The Emissions Gap Report (EGR) is an annual report released by the UN Emissions Program before the COP climate negotiations. It analyzes the difference between current global emissions and what is necessary to limit warming to 1.5°C. The report also suggests ways to close this emissions gap.
The report shows that progress has been made since the Paris Agreement was signed in 2015. The projected increase in greenhouse gas emissions by 2030 has decreased from 16% to 3%. However, there is still a need for a significant reduction in emissions to meet the targets set by the Paris Agreement.
According to the EGR, if the unconditional Nationally Determined Contributions (NDCs) made under the Paris Agreement are fully implemented, the world would be on track to limit temperature rise to 2.9°C above pre-industrial levels. If the conditional NDCs are also fully implemented, the temperature rise could be lowered to 2.5°C.
The report urges all countries to quickly transition to low carbon economies. Countries with higher emissions should take more ambitious actions and assist developing nations in their efforts to achieve low-emission growth.
The report examines how better implementation can improve the likelihood of the next set of commitments to reduce greenhouse gas emissions, which are due in 2025, achieving levels consistent with the 2°C and 1.5°C climate goals by 2035. It also assesses the potential and risks associated with methods of removing carbon dioxide, such as nature-based solutions and direct air capture and storage.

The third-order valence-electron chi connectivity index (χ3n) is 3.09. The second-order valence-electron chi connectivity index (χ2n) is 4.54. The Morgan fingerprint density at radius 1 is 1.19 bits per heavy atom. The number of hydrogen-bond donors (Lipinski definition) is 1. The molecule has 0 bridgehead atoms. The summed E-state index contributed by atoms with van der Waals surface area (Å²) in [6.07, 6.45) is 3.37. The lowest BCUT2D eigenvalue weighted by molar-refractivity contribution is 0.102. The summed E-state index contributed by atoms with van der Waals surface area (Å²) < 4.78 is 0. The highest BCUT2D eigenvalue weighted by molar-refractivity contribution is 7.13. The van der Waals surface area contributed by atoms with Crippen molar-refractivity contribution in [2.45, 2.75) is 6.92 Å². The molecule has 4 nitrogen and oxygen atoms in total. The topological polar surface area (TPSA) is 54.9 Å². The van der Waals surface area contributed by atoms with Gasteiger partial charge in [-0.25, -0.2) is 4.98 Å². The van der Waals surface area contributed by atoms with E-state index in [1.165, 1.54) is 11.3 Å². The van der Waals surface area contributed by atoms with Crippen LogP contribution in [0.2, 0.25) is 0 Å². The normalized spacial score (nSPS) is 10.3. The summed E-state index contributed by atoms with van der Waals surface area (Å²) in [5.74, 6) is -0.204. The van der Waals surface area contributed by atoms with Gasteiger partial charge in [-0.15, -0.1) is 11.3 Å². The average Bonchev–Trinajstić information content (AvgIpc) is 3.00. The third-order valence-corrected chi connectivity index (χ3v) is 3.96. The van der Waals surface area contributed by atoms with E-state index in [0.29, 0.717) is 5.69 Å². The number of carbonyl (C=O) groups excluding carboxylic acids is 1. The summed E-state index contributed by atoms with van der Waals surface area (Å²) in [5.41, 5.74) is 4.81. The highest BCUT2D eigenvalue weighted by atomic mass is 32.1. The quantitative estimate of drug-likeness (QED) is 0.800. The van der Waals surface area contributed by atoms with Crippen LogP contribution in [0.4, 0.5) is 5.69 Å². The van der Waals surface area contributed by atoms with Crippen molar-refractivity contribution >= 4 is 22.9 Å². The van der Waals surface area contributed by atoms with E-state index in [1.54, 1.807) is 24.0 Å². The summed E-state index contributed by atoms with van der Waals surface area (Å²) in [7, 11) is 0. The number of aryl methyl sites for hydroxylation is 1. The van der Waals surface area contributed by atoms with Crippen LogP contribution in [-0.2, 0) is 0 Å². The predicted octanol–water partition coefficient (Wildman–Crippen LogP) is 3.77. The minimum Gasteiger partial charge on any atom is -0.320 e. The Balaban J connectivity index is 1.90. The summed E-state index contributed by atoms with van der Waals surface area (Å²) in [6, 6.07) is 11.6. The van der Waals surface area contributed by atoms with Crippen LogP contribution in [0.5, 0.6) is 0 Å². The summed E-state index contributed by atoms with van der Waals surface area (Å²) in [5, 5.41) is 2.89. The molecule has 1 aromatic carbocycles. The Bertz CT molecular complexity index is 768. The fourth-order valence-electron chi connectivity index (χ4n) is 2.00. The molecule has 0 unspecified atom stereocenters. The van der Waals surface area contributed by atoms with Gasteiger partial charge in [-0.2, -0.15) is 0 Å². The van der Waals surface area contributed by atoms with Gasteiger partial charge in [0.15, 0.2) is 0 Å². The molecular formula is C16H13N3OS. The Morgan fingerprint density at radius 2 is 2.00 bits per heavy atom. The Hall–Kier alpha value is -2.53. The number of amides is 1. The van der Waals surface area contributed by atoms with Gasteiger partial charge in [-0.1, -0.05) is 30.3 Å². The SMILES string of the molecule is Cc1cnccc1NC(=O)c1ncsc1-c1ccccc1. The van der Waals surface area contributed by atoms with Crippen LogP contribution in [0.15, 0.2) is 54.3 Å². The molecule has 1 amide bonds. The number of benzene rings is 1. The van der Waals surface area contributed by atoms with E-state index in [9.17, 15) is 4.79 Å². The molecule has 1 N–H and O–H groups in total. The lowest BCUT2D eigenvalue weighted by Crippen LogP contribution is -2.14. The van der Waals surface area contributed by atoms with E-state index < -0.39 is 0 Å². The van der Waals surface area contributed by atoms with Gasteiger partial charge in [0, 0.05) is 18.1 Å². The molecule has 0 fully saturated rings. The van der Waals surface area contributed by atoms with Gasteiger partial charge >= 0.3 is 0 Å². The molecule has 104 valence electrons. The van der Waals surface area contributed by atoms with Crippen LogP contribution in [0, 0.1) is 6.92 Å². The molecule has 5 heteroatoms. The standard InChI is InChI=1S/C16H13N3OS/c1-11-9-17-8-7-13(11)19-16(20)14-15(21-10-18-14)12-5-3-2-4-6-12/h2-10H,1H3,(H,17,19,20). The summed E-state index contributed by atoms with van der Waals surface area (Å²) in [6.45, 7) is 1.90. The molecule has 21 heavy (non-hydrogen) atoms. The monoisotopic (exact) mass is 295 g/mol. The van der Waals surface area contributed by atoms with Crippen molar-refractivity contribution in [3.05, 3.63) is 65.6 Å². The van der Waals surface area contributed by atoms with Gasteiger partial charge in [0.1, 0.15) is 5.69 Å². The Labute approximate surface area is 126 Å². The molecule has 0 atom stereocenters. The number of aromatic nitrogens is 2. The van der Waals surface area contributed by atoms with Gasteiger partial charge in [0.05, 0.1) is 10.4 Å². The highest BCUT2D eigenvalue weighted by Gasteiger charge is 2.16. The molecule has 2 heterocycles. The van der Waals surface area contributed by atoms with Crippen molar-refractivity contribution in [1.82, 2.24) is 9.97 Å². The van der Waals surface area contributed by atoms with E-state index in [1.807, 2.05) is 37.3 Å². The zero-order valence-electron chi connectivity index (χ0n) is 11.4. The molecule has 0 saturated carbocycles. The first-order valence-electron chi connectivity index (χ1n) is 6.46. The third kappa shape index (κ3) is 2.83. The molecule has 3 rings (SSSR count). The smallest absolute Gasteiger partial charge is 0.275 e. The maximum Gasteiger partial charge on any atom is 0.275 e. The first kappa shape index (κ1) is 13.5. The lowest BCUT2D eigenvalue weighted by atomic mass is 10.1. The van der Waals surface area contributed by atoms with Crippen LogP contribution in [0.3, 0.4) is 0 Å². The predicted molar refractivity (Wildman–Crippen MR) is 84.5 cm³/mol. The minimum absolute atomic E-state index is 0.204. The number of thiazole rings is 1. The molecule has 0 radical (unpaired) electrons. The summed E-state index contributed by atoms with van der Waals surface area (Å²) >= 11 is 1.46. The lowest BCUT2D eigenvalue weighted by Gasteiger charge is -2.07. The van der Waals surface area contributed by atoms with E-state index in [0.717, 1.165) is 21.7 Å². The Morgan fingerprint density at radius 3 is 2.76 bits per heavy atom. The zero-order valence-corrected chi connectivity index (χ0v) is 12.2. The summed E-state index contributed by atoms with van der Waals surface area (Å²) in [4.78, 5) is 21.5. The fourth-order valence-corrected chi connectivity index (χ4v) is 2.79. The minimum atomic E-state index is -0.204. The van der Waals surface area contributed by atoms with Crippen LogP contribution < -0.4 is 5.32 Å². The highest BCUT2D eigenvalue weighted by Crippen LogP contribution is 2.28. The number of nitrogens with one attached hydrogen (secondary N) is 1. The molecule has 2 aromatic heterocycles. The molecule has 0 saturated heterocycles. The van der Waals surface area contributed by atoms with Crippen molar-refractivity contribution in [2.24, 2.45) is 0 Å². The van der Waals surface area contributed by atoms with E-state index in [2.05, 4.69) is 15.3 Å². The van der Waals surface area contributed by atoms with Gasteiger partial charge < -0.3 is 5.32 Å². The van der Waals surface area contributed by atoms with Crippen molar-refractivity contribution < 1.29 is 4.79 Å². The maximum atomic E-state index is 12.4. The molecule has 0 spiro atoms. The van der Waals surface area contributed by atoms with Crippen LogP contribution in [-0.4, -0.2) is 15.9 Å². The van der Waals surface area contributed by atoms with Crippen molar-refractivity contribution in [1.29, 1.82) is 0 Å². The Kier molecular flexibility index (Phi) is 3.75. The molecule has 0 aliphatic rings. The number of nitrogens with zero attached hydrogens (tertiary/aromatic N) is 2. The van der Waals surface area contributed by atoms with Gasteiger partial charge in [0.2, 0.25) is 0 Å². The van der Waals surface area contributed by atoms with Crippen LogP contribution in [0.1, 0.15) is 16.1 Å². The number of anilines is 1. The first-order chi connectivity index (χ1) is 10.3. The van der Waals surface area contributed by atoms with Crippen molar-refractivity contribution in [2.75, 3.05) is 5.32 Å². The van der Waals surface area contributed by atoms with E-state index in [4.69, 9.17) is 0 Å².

If developing countries follow through on their promised emissions cuts with financial and technical assistance, the temperature rise could be reduced to 2.5C, which is still considered a catastrophic situation.
According to the UN 2023 EGR report, in order to meet the goal of limiting global warming to 1.5C, it is necessary to reduce carbon dioxide emissions by 22 billion tons by 2030. This reduction would be equivalent to 42% of global emissions and is equal to the combined emissions of the five countries with the highest pollution levels: China, the US, India, Russia, and Japan.
“Treaties and contracts that benefit fossil fuel investors are preventing the shift towards clean energy, despite the fact that we need to leave most fossil fuel reserves untouched to avoid severe climate change. To reduce emissions and preserve a livable planet for future generations, these agreements must be redesigned before it is too late.”
Reference- National Geographic, Clean Technica, UN’s Emissions Gap Report